Jonathan Kay: Cultural appropriation should be debated. Too bad Canada’s Writers Union instead chose to debase itself 

Along with Liz Renzetti, one of the best commentaries and sad that he felt compelled to resign:

What I (and other Canadian writers and editors) am angry about is the effort by TWUC and its Equity Task Force (which released its own statement) to shame Niedzviecki, and to suggest that his liberal approach to speech is somehow outside the bounds of respectable discourse. TWUC’s over-the-top apology describes the “pain” that the article allegedly caused. It’s part of what may be described as the medicalization of the marketplace of ideas: It is no longer enough to say that you merely disagree with something. Rather, the author must be stigmatized as a sort of dangerous thought criminal. Indeed, the Equity Task Force situates Niedzviecki as an apologist for “cultural genocide,” and accuses him of peddling “a long-debunked false universalism.” The Task Force also claims that the publication of his article is a symptom of “structural racism,” or possibly even “brazen malice.”

This is extraordinary language coming from an organization that represents the interests of “professionally published book authors.” Their mandate should be to seek the broadest possible range of opportunities for their constituents—not act as a chorus for the most restrictive views on acceptable speech.

Unfortunately, this controversy seems to have propelled TWUC in the opposite direction. Its Equity Task Force has released a list of demands aimed at changing TWUC policies, which reads like something out of an undergraduate protest group—including affirmative action hires at TWUC, more humiliating acts of retraction and apology, and sensitivity training sessions. As with all such manifestos, the stiff, dogmatic language carries the creepy whiff of party-line orthodoxy—which is all the more unsettling when you realize that the individuals making these demands are supposed to be professional writers.

Interestingly, the critiques of cultural appropriation offered by Indigenous writers are far more nuanced (and, to my mind, persuasive) than any you will find offered by TWUC. “Do I care if you have a native character in your stupid book about wandering pants or whatever?” writes First Nations writer Robert Jago, for instance. “No. Write away. It doesn’t affect me. But if you’re writing about Native politics, or if you’re writing about crime or drug use, or abuse—that stuff affects us. By writing us one way, and not understanding us properly, you are misrepresenting us and reinforcing harmful stereotypes. You might not think stereotypes matter, but they do when you’re Native and stereotypes prevent you from getting painkillers for an injury.”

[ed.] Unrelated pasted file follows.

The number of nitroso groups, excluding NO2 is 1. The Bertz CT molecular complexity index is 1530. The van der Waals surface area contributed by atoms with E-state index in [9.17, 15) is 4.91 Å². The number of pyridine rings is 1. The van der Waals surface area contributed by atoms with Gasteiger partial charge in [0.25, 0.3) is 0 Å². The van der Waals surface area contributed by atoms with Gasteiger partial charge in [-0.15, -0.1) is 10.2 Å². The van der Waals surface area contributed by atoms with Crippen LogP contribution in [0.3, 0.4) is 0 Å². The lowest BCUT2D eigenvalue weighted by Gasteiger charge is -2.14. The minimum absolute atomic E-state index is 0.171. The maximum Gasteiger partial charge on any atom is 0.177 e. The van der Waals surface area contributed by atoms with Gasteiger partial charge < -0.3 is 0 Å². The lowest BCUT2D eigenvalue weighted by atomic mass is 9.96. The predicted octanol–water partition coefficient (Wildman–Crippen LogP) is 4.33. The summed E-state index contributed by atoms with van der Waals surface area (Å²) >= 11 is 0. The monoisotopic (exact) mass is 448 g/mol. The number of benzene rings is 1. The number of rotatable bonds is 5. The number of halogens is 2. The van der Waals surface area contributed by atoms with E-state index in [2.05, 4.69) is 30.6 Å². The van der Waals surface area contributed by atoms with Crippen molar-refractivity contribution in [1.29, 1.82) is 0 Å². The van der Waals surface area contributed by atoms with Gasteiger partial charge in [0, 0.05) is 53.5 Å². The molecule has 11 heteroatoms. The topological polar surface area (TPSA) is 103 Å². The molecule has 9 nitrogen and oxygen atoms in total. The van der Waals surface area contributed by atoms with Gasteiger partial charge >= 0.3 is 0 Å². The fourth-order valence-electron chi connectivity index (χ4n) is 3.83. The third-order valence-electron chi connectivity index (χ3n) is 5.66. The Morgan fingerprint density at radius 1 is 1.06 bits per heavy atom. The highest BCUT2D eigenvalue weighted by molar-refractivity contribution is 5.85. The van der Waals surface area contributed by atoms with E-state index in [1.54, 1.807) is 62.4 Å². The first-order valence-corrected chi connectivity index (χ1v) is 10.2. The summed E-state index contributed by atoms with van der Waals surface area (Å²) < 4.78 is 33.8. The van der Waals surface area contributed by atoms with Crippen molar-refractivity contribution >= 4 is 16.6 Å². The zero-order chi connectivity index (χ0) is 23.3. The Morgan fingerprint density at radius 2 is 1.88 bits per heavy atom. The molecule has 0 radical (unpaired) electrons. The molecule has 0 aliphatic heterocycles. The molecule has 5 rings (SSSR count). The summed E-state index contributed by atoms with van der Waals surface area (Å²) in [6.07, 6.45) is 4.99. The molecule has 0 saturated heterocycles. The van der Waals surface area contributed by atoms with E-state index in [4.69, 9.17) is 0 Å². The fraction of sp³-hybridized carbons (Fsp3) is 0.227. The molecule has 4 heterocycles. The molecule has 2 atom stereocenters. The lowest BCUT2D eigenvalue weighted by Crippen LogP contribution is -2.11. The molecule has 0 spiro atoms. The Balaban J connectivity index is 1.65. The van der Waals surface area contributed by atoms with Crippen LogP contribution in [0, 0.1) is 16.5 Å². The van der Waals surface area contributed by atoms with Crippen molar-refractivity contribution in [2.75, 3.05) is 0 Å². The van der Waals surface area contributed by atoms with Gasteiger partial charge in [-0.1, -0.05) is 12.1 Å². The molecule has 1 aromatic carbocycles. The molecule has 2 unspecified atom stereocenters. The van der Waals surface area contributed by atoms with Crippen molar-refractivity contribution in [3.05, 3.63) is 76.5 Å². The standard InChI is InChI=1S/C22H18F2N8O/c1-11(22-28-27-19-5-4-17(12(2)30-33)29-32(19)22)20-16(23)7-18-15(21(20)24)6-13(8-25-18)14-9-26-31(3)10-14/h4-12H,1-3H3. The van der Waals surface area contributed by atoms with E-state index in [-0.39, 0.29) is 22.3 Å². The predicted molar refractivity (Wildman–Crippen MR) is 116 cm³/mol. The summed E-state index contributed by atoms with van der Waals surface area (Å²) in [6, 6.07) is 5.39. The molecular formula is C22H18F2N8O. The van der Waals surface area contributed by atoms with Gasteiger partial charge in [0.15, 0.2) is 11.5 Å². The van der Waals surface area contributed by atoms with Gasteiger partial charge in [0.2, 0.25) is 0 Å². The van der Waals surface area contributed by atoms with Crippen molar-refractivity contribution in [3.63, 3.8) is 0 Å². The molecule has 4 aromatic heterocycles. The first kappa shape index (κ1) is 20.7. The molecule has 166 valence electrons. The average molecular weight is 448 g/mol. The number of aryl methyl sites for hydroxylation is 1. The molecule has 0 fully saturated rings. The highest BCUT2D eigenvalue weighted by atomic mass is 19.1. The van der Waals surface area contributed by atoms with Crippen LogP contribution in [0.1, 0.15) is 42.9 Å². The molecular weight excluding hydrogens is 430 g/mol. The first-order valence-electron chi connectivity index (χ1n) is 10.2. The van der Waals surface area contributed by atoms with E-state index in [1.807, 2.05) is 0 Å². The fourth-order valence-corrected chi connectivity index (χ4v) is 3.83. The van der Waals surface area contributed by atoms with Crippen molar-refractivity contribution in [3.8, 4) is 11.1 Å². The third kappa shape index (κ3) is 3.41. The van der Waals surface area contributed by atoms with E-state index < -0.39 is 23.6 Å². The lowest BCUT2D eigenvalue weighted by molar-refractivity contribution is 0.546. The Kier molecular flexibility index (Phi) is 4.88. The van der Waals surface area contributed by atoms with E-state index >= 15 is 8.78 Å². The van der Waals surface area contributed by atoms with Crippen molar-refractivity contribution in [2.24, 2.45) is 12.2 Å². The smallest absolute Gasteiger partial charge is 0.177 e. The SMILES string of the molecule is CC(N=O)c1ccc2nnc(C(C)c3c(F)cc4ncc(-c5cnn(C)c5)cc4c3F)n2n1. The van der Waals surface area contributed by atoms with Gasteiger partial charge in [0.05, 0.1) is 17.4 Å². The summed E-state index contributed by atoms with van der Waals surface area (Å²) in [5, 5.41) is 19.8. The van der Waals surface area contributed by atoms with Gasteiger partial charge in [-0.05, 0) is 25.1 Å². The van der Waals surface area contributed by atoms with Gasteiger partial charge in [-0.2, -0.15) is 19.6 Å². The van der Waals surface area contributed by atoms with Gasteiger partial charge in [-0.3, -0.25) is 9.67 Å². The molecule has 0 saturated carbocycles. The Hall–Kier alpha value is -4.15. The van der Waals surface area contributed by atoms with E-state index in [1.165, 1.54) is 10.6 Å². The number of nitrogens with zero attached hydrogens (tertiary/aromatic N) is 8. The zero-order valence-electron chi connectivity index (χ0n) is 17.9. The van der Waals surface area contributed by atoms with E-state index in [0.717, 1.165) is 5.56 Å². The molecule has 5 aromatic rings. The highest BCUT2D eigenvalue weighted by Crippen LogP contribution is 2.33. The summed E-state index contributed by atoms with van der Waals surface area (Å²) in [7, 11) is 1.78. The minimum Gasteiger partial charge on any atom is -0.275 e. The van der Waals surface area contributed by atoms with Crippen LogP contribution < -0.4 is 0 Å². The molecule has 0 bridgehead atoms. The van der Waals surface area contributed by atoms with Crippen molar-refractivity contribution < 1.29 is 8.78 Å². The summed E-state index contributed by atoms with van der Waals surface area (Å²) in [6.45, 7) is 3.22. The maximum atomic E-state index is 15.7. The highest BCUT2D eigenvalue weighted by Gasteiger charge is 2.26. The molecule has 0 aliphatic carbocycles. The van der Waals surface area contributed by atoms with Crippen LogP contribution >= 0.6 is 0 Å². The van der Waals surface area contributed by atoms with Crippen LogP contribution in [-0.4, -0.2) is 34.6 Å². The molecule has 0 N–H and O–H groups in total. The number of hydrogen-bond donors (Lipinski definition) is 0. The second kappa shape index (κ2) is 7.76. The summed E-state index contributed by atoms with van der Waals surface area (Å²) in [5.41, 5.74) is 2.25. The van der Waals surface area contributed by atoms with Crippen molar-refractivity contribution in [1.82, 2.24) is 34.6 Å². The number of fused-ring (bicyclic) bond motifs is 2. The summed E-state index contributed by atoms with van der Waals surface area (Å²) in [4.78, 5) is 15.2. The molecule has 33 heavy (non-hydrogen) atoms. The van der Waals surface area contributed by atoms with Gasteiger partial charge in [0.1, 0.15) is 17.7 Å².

“Wandering pants” is a particularly nice touch. But what I really appreciated here was that Jago didn’t go in for jargon: He writes about examples of the real harm—people not getting needed medical attention—that can result when writers get Indigenous culture wrong.

There’s a debate to be had about cultural appropriation: What takes priority—the right of artists to extend their imagination to the entire human experience, or the right of historically marginalized communities to protect themselves from possible misrepresentation. Personally, I land on the side of free speech: I’m fearful that, as at many points in history, small acts of well-intentioned censorship will expand into a full-fledged speech code that prohibits whole categories of art and discourse. But I appreciate why others take the opposite view, especially after I’ve read the critiques of my own views on Twitter.

What I don’t find helpful is the reflexive instinct to shame those with whom we disagree—the kind on display at TWUC this week. Indeed, it is these mobbings that encourage the idea that free speech is under siege from a systematic program of left wing censorship. On both sides, it is fear and suspicion that is driving the social media rage. And as of this writing, there’s no sign it will dissipate soon.

Source: Jonathan Kay: Cultural appropriation should be debated. Too bad Canada’s Writers Union instead chose to debase itself | National Post

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About Andrew
Andrew blogs and tweets public policy issues, particularly the relationship between the political and bureaucratic levels, citizenship and multiculturalism. His latest book, Policy Arrogance or Innocent Bias, recounts his experience as a senior public servant in this area.

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